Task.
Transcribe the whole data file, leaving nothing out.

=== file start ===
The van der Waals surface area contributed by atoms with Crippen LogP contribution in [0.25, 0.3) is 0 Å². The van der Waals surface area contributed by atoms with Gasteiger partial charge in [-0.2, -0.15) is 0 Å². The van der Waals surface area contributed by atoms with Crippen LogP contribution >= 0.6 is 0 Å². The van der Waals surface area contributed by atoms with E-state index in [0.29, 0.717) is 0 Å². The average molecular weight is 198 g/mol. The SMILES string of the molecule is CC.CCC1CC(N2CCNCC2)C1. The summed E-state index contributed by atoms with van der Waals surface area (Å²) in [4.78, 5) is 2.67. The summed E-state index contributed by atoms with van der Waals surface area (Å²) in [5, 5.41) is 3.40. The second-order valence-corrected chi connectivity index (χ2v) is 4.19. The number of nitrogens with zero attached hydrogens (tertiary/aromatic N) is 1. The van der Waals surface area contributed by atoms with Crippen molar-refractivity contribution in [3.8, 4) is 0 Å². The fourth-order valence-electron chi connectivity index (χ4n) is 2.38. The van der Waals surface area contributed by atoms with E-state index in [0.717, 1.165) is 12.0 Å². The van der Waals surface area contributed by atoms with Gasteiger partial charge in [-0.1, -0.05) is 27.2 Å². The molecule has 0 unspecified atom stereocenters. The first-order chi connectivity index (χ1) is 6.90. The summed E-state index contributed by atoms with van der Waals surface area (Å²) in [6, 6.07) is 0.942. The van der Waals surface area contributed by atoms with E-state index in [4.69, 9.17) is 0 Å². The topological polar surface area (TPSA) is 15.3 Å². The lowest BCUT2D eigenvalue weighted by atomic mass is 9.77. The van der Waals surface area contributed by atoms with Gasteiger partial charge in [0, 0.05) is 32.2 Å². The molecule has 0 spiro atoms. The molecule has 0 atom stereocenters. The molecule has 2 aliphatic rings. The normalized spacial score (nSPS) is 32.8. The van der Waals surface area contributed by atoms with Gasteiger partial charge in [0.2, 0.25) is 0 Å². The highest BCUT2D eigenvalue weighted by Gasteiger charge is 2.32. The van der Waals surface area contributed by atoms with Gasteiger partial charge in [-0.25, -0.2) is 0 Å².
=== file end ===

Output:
The van der Waals surface area contributed by atoms with Crippen LogP contribution in [0.25, 0.3) is 0 Å². The van der Waals surface area contributed by atoms with Gasteiger partial charge in [-0.2, -0.15) is 0 Å². The van der Waals surface area contributed by atoms with Crippen LogP contribution >= 0.6 is 0 Å². The van der Waals surface area contributed by atoms with E-state index in [0.29, 0.717) is 0 Å². The average molecular weight is 198 g/mol. The SMILES string of the molecule is CC.CCC1CC(N2CCNCC2)C1. The summed E-state index contributed by atoms with van der Waals surface area (Å²) in [4.78, 5) is 2.67. The summed E-state index contributed by atoms with van der Waals surface area (Å²) in [5, 5.41) is 3.40. The second-order valence-corrected chi connectivity index (χ2v) is 4.19. The number of nitrogens with zero attached hydrogens (tertiary/aromatic N) is 1. The van der Waals surface area contributed by atoms with Crippen molar-refractivity contribution in [3.8, 4) is 0 Å². The fourth-order valence-electron chi connectivity index (χ4n) is 2.38. The van der Waals surface area contributed by atoms with E-state index in [0.717, 1.165) is 12.0 Å². The van der Waals surface area contributed by atoms with Gasteiger partial charge in [-0.1, -0.05) is 27.2 Å². The molecule has 0 unspecified atom stereocenters. The first-order chi connectivity index (χ1) is 6.90. The summed E-state index contributed by atoms with van der Waals surface area (Å²) in [6, 6.07) is 0.942. The van der Waals surface area contributed by atoms with E-state index in [4.69, 9.17) is 0 Å². The topological polar surface area (TPSA) is 15.3 Å². The lowest BCUT2D eigenvalue weighted by atomic mass is 9.77. The van der Waals surface area contributed by atoms with Gasteiger partial charge in [0, 0.05) is 32.2 Å². The molecule has 0 spiro atoms. The molecule has 0 atom stereocenters. The molecule has 2 aliphatic rings. The normalized spacial score (nSPS) is 32.8. The van der Waals surface area contributed by atoms with Gasteiger partial charge in [0.2, 0.25) is 0 Å². The highest BCUT2D eigenvalue weighted by Gasteiger charge is 2.32. The van der Waals surface area contributed by atoms with Gasteiger partial charge in [-0.25, -0.2) is 0 Å².